Do you love gaming, but want to do it for less? Here are a few suggestions on how you can enjoy the best video games while keeping an eye on your budget.
When I was younger, my parents brought home an Intellivision gaming console, thereby turning me into a gamer for life. Fast forward a few decades, and imagine my surprise when they gave me a Sony Playstation 3. Although I’m fortunate to have such generous parents, I’m interested in finding out how to get a new gaming console for less than full price, and whether it’s possible to be a “gamer” on a budget. Electronic toys have fairly short lifespans, so it’s always good to pick up money saving tricks before you shop for that next big toy or gadget.
How To Get Into Gaming Without Spending A Lot
1. Figure out which features you want.
What features do you want for your next video game console? If you want to play games as well as watch Blu-ray movies, you should check out the PS3. If you want a bigger catalog of video games and a media center, the XBox 360 might be your thing. How about the Wii? It has games for a wide variety of age groups. In addition, handhelds like the Nintendo DS and the PSP offer connectivity with their console siblings. By narrowing down your choices, you can allocate your money to those items you really want.
2. It’s worth it to study the available games.
A large number of games are available on multiple consoles, such as Star Wars: The Force Unleashed and Madden NFL 09. However, if you’re a fan of a certain series, you should check to see if it’s out on the console you’re eyeing. For example, the popular game Metal Gear Solid 4 that was released only on the PS3 and Halo, is actually an XBox franchise. If you want to spread your Mario addiction to the next generation, then catch your gold coins on the Wii. Don’t forget to peruse the low-priced games that you can download via the Playstation Network, XBox Live Arcade, and the Wii Shop Channel.
You can also learn about games at rental places like and in stores like Blockbuster.com. Going through the list of rental titles can be a barometer of what’s popular on the game systems.
Photo by Gaming Today
3. Will you still love Wii tomorrow?
I’d love for Wii Fit to tell me how I could be healthier, but I won’t buy a console for just one game. I’d have to convince myself that I’d still be using the Wii a year from now. One way to do that is to make a list of five must-have games. Also, I could ask people I know who own Wiis if they think it’s a good match for my family. Other good sources of console talk are the gaming blogs like Kotaku.com and Joystiq.com, which will let you know what’s going on at the moment with your console of choice.
4. Find the best prices for video games or pick up second-hand titles.
Retailers like Best Buy and Walmart usually have a steady supply of consoles available. However, a little patience and price-tracking can be more rewarding in the long run. A peek at Google Product Search turns up a ton of listings for the Xbox 360 in a range of prices. But for an even better bargain, purchase a used system from marketplace favorites like eBay or Craigslist, or go through second-hand titles and offerings at stores like GameStop and Blockbuster.com.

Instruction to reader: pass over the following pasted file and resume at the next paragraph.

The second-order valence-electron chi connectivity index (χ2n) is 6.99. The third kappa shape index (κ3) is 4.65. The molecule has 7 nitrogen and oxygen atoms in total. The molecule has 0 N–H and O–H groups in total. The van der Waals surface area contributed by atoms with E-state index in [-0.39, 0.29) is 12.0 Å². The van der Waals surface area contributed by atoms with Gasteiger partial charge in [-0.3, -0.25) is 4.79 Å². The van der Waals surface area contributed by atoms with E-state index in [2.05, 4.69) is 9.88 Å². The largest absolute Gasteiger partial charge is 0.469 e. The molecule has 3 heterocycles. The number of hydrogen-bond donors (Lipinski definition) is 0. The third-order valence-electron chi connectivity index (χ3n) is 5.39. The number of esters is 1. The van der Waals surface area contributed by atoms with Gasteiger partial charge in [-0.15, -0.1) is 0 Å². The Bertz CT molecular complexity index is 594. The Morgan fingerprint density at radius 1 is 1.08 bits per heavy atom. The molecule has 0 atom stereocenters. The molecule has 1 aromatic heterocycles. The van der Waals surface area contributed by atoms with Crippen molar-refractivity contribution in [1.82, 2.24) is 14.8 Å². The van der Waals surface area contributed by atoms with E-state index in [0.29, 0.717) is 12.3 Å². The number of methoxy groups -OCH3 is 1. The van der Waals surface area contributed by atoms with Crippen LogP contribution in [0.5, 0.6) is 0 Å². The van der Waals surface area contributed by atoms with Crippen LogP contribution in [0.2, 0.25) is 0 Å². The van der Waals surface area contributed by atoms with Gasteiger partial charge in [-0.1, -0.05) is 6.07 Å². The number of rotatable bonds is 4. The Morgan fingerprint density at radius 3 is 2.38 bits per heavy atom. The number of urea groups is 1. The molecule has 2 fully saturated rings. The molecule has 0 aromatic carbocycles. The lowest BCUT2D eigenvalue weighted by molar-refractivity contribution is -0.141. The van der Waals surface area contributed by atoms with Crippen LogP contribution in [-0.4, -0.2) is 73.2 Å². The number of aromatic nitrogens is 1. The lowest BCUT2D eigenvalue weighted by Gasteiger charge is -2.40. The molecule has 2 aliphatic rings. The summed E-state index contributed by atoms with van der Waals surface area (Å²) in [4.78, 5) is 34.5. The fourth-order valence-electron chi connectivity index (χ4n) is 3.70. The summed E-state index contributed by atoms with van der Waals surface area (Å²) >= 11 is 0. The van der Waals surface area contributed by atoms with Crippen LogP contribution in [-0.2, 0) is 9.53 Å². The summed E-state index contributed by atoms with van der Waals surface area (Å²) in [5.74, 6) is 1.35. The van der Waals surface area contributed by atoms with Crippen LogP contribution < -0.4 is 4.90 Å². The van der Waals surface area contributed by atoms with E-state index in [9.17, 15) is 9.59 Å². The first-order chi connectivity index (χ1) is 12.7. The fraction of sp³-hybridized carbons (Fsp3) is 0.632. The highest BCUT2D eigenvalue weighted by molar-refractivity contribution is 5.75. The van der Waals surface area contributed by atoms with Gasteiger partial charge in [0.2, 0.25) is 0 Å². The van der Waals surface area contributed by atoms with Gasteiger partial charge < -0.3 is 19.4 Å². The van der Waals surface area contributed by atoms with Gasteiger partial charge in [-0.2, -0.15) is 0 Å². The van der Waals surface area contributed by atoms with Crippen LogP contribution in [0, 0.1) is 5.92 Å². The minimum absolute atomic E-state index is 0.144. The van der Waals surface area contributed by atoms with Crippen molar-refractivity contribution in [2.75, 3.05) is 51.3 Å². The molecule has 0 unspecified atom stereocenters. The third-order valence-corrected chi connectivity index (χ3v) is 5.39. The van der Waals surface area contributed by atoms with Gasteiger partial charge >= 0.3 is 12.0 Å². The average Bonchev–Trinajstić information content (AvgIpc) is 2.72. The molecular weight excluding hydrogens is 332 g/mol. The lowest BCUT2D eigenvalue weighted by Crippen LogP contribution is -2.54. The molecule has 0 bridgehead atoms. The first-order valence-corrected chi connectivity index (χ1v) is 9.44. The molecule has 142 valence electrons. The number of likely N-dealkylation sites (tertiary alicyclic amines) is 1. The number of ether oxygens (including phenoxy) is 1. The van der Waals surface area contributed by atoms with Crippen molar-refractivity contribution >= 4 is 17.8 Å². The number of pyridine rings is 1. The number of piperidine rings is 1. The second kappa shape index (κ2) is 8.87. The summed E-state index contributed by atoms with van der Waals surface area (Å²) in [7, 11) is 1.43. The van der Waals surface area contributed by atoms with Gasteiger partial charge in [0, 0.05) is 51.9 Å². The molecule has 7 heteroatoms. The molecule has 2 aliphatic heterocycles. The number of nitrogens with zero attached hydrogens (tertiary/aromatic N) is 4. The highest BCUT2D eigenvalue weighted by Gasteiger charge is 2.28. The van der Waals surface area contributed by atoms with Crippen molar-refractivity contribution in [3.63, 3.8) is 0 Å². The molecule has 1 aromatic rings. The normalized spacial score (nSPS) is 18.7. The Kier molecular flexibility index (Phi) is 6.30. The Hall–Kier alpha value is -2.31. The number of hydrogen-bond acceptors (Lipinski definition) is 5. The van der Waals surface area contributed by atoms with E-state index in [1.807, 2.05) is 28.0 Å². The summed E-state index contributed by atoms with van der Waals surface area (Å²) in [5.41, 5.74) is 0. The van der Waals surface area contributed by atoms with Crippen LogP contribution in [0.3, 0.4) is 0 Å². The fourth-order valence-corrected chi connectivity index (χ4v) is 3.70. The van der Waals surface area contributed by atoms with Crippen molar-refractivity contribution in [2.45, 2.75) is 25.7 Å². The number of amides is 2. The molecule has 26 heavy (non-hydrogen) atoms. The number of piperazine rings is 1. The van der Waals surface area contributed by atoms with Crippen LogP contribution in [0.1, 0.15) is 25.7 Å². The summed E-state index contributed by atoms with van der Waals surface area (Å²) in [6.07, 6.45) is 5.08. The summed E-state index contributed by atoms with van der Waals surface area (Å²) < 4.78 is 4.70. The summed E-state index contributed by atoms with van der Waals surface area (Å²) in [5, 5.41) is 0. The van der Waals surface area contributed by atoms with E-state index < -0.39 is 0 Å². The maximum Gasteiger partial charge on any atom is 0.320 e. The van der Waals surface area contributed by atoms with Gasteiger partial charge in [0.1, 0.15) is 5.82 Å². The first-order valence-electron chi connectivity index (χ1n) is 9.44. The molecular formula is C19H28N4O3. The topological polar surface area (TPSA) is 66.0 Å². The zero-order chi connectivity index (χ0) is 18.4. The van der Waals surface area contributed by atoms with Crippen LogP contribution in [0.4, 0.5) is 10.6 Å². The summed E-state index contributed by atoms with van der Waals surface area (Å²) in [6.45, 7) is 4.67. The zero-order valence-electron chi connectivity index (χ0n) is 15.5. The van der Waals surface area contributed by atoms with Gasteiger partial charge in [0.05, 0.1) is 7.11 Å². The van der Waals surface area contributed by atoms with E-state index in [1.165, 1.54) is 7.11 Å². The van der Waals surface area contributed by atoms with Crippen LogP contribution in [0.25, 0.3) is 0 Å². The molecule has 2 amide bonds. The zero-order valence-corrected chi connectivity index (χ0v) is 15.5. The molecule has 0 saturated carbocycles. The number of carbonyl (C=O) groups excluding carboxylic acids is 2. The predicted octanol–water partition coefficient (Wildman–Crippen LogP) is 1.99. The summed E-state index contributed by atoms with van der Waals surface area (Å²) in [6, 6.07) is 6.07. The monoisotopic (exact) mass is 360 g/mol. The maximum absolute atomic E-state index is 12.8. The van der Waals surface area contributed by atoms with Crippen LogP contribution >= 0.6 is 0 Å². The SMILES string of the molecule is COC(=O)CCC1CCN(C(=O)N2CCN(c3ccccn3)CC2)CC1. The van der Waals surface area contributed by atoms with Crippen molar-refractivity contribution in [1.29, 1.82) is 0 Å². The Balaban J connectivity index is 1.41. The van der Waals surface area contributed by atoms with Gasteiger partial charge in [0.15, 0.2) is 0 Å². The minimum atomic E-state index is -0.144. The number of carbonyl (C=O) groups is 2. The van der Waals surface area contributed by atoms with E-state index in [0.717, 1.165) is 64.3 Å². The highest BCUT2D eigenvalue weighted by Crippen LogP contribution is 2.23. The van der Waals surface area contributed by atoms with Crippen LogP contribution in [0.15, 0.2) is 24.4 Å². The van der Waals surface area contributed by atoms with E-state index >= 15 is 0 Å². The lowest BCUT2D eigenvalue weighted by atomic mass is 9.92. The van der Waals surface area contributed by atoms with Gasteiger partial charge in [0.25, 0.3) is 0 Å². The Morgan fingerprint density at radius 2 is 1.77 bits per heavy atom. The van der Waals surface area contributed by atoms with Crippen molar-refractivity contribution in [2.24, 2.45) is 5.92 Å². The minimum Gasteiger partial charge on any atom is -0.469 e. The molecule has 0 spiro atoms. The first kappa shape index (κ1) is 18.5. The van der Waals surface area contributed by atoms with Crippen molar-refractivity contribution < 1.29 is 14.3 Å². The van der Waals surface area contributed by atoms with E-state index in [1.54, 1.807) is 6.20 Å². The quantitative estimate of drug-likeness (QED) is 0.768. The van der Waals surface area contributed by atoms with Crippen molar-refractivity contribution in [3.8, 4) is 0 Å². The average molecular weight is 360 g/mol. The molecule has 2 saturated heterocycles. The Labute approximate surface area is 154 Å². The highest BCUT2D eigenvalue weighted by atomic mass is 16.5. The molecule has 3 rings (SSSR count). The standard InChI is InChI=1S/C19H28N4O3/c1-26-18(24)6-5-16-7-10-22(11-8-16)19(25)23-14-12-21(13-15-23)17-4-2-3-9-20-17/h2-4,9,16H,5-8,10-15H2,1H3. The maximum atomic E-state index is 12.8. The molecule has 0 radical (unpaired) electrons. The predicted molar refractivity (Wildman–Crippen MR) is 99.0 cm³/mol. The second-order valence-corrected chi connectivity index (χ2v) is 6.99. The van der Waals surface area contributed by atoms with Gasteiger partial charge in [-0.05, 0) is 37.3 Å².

5. Don’t forget the accessories.
Before you finish console shopping, see if you need accessories like extra controllers, a remote control, headsets, keyboards, or memory cards. I just got an e-mail from Buy.com listing some great prices on a Memory Stick that my PS3 would eat up.
6. Customer service may not have to cost extra.
One other factor to consider if you own a console, is how best to get it fixed if the need ever arises. The good news is that customer service departments from the game console companies are usually quite responsive.
Sony made things easy for me when I had problems with my PS3’s Blu-ray drive. After I called customer service, they sent me a shipping box for the defective console and mailed me a replacement unit within a week or so. Since I was still in the warranty period, it didn’t cost extra.
Although the Xbox 360 got some flak for the well-known “Red Ring of Death” problem, the warranty coverage for the console seems generous with regards to this matter. Nintendo also offers a one year warranty for its products. These warranties usually apply to the original purchaser, so keep those receipts handy.
On the flip-side, there’s at least one downside to owning a used gaming system: those of you who buy a second-hand console may need to pay extra for repairs — ask the seller before you commit your money.
7. And finally, don’t be an early adopter.
Remember the headlines when the PS3, the XBox 360, and the Wii first came out? In some cases, the consoles were hard to find. If they weren’t in retail stores, they were popping up on eBay sporting some tremendous prices. To avoid the rush the next time a new console releases, and to sidestep the shortages and the stratospheric prices, wait until the shopping frenzy dies down.
By watching the prices, listing what you want ahead of time, and making room in your budget for games and accessories, you can start gaming with your family in confidence. As for me, I’m off to find some treasure and explore some abandoned dungeons while I wait for Final Fantasy XIII!
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